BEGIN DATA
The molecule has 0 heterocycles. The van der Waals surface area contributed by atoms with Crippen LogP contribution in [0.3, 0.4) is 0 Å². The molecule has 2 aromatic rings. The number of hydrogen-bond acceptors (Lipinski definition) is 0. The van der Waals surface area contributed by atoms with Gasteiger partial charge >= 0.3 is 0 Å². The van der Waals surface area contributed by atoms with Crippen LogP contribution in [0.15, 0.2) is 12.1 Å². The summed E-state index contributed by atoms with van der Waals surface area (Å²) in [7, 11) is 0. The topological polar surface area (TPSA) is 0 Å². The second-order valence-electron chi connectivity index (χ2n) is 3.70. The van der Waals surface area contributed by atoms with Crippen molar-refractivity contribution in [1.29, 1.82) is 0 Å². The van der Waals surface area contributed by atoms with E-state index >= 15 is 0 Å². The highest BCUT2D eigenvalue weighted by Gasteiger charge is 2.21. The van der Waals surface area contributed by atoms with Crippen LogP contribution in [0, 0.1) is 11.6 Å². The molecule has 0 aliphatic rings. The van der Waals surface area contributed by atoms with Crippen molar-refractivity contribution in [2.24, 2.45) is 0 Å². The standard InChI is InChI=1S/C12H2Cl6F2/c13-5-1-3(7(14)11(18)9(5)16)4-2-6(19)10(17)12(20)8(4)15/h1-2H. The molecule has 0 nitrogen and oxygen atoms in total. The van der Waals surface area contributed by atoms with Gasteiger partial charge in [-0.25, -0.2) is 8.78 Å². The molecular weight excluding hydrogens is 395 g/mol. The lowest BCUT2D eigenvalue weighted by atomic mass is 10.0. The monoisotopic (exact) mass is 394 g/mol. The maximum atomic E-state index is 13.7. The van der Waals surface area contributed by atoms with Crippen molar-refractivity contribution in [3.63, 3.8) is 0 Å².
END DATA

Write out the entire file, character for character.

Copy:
The molecule has 0 heterocycles. The van der Waals surface area contributed by atoms with Crippen LogP contribution in [0.3, 0.4) is 0 Å². The molecule has 2 aromatic rings. The number of hydrogen-bond acceptors (Lipinski definition) is 0. The van der Waals surface area contributed by atoms with Gasteiger partial charge >= 0.3 is 0 Å². The van der Waals surface area contributed by atoms with Crippen LogP contribution in [0.15, 0.2) is 12.1 Å². The summed E-state index contributed by atoms with van der Waals surface area (Å²) in [7, 11) is 0. The topological polar surface area (TPSA) is 0 Å². The second-order valence-electron chi connectivity index (χ2n) is 3.70. The van der Waals surface area contributed by atoms with Crippen molar-refractivity contribution in [1.29, 1.82) is 0 Å². The van der Waals surface area contributed by atoms with E-state index >= 15 is 0 Å². The highest BCUT2D eigenvalue weighted by Gasteiger charge is 2.21. The van der Waals surface area contributed by atoms with Crippen LogP contribution in [0, 0.1) is 11.6 Å². The molecule has 0 aliphatic rings. The van der Waals surface area contributed by atoms with Crippen molar-refractivity contribution in [2.24, 2.45) is 0 Å². The standard InChI is InChI=1S/C12H2Cl6F2/c13-5-1-3(7(14)11(18)9(5)16)4-2-6(19)10(17)12(20)8(4)15/h1-2H. The molecule has 0 nitrogen and oxygen atoms in total. The van der Waals surface area contributed by atoms with Gasteiger partial charge in [-0.25, -0.2) is 8.78 Å². The molecular weight excluding hydrogens is 395 g/mol. The lowest BCUT2D eigenvalue weighted by atomic mass is 10.0. The monoisotopic (exact) mass is 394 g/mol. The maximum atomic E-state index is 13.7. The van der Waals surface area contributed by atoms with Crippen molar-refractivity contribution in [3.63, 3.8) is 0 Å².